4. The Quants : A thorough entertainer for all the wall street & quant junkies. Walks through the lives of many prominent Quants and the impact of the profession on the financial systems across the globe.
  5. No one would listen : Little self occupied yet brings home the basic fallacies of financial foolery. You will be surprised how Madoff swindled 65 Billions from some of the savviest investors in the world.
  6. Adapt by Tim Hartford: Now this one was really interesting and I loved Tim's writing style of driving home his points with such great stories. In the end, all success starts with failure. And having failure in the ecosystem is the only way to create true innovation. 
  7. Endgame by john Maudlin: John takes you through his researched hypothesis of how the current financial crisis is different than the previous ones. He calls it the debt supercycle and takes us a journey of how different countries will pan out in the coming years wrt the same. A good read for an investor.


Monday, October 31, 2011

A sister's eulogy to Steve Jobs

Here is a link to the eulogy offered by Steve Job's sister:

It speaks volumes about how incredible yet simple Steve Jobs was. Do read.

Wednesday, September 14, 2011

Is confusion good or bad?

I keep hearing from a lot of people that they are still in the process of discovering their true cause. I myself have gone through similar cycles at different stages of my life. Lot of people, from whom I sought advice, mentioned that such confusion is non-productive and I need to get more focused to achieve anything meaningful in my life.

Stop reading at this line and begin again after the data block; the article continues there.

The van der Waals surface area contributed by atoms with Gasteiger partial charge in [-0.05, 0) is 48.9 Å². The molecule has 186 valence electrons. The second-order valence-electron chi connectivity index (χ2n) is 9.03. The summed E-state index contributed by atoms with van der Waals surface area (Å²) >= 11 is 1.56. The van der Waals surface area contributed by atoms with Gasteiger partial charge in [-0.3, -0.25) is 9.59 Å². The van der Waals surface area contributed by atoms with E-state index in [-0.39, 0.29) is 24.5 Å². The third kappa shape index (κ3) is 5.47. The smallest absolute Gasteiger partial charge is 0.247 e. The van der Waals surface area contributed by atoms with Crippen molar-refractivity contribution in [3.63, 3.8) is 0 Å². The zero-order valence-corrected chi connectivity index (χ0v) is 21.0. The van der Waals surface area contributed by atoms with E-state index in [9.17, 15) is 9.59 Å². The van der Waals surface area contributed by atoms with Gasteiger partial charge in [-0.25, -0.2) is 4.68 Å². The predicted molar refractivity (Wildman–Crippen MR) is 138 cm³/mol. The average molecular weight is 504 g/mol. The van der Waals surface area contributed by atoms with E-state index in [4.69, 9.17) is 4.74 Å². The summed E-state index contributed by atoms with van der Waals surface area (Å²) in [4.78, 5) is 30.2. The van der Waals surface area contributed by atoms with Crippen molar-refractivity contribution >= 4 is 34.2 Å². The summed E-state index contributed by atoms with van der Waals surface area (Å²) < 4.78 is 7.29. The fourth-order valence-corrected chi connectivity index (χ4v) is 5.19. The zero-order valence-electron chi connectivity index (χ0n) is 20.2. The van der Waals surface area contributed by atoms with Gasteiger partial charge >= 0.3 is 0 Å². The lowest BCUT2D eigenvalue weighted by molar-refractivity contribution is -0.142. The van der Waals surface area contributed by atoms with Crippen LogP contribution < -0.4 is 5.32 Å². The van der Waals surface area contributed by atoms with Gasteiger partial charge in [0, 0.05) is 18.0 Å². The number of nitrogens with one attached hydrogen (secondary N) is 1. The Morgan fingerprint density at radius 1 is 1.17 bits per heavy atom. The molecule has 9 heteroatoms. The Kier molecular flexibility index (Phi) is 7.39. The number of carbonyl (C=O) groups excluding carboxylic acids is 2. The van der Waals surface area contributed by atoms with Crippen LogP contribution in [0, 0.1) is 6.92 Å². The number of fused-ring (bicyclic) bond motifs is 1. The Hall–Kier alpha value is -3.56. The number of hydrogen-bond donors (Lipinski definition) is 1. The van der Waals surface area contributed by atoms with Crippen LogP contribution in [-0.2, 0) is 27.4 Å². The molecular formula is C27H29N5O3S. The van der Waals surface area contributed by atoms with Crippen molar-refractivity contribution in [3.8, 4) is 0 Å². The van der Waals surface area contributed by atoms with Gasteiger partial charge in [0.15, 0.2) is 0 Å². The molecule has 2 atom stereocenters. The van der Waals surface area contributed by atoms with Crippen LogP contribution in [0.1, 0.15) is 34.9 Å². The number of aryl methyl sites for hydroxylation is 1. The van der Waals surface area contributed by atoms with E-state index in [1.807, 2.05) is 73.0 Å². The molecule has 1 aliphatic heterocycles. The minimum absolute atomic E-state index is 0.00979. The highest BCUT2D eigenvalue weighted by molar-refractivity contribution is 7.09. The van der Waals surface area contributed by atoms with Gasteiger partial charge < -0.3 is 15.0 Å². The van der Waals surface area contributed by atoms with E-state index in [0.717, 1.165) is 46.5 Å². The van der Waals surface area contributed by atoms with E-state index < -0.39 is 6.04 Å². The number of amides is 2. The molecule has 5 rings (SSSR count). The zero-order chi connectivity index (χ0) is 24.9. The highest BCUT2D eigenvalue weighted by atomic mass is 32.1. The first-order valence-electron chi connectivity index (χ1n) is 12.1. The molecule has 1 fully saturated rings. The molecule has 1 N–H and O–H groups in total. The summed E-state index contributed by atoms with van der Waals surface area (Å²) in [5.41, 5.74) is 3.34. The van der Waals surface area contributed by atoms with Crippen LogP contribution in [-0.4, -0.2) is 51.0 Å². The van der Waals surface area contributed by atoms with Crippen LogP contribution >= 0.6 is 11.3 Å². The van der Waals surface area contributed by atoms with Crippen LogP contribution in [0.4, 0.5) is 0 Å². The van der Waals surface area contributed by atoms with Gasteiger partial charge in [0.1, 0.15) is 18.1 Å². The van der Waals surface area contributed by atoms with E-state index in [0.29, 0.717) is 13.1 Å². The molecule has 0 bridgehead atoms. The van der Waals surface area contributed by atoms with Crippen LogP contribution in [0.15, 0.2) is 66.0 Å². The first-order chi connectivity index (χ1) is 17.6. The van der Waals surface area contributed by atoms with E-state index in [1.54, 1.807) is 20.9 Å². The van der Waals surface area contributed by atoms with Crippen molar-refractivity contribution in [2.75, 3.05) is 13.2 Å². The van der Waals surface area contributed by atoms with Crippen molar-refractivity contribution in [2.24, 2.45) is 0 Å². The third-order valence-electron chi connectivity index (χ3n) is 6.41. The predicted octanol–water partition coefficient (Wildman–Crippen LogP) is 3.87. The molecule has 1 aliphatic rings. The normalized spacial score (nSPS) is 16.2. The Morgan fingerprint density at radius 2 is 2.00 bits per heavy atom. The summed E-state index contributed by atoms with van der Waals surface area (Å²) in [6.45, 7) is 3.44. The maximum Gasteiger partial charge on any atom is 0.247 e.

Today I wanted to present a contrarian view to this prevalent thought. I agree the necessity of being focused in harnessing all your energies to the immediate task at hand. But then why do we get confused in the first place? 

Here are two (of the many) plausible reasons:
1.    Is it that we wanted to do something and didn't find it as captivating as expected? We want a bigger challenge or more engaging work.
2.       Sometimes we come across a completely new line of work that suddenly becomes more interesting. 

If you response is either of these two, then I believe that such confusion is extremely positive in nature. In the first case, you are challenging the status quo. You are not letting complacency set down in your life. Also you still have you risk appetite intact. In the second case, you are adapting to new insights and opportunities as you are growing. You are offered with a better idea and you are proactively steering yourself into a more promising direction. I certainly believe these are all positive attitudes as they are letting you adapt and experiment. Such adaptation and experimentation is indeed the basis of evolution, then how come it be wrong or non-productive.